Although it sounds like the title of a John Carter of Mars novel, ghost dunes were first discovered on Earth in 2016. They are formed when lava or other sediments seep into the base region of a dune and solidify there. Over time, wind can blow the upper layers of the sand dune away, leaving a “ghost” remnant of the ancient dune. The formation of ghost dunes requires rather strong prevailing winds, so it’s rather surprising to find them on Mars.1
The current atmosphere of Mars is far too thin to cause serious wind erosion, so these ghost dunes must have been formed long ago when Mars had a much thicker atmosphere, probably about 2 billion years ago. Since the orientation of erosion patterns depend upon the direction of prevailing winds, the dunes provide clues about the weather patterns of early Mars. But these ghost dunes could also hold a record of life on the red planet.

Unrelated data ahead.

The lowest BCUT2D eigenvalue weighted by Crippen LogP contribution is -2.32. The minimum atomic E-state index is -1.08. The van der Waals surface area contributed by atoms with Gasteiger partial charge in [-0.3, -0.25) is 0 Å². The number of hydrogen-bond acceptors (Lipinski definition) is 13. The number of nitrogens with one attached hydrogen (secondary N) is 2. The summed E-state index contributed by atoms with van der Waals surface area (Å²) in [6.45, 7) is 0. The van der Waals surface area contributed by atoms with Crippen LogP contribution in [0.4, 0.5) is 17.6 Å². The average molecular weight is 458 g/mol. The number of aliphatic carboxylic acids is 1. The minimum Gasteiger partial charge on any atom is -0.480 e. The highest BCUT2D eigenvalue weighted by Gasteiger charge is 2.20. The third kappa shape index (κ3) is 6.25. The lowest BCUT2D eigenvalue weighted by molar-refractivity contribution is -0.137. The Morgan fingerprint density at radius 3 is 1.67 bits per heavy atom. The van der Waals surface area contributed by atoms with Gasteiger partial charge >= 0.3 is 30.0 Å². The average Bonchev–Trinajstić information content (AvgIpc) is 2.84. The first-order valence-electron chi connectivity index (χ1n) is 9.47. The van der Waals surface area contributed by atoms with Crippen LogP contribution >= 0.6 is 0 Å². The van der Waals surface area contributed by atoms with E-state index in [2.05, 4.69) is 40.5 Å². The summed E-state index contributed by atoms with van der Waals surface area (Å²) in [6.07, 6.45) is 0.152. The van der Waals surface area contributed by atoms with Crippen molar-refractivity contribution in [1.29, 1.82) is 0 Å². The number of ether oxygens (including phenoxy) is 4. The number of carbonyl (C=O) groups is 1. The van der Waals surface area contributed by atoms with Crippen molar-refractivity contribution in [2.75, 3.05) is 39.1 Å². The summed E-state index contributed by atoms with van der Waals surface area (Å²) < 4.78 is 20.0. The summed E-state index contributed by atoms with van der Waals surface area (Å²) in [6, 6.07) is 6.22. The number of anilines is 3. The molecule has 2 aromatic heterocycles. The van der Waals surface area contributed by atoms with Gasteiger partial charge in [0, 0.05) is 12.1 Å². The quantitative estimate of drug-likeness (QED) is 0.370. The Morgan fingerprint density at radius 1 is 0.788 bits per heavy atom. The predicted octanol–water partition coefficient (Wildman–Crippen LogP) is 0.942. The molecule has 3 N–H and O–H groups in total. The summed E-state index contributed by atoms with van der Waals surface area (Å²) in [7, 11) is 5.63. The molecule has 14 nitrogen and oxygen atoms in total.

Early Mars not only had a thicker atmosphere, it also was warmer and had liquid water on its surface, giving it the perfect conditions for life. If life did appear on young Mars, it could be found in old sediment deposits, such as the ones forming these ghost dunes.
Day, Mackenzie D., and David C. Catling. Dune Casts Preserved by Partial Burial: The first identification of “ghost dune” pits on Mars. Journal of Geophysical Research: Planets (2018). ↩︎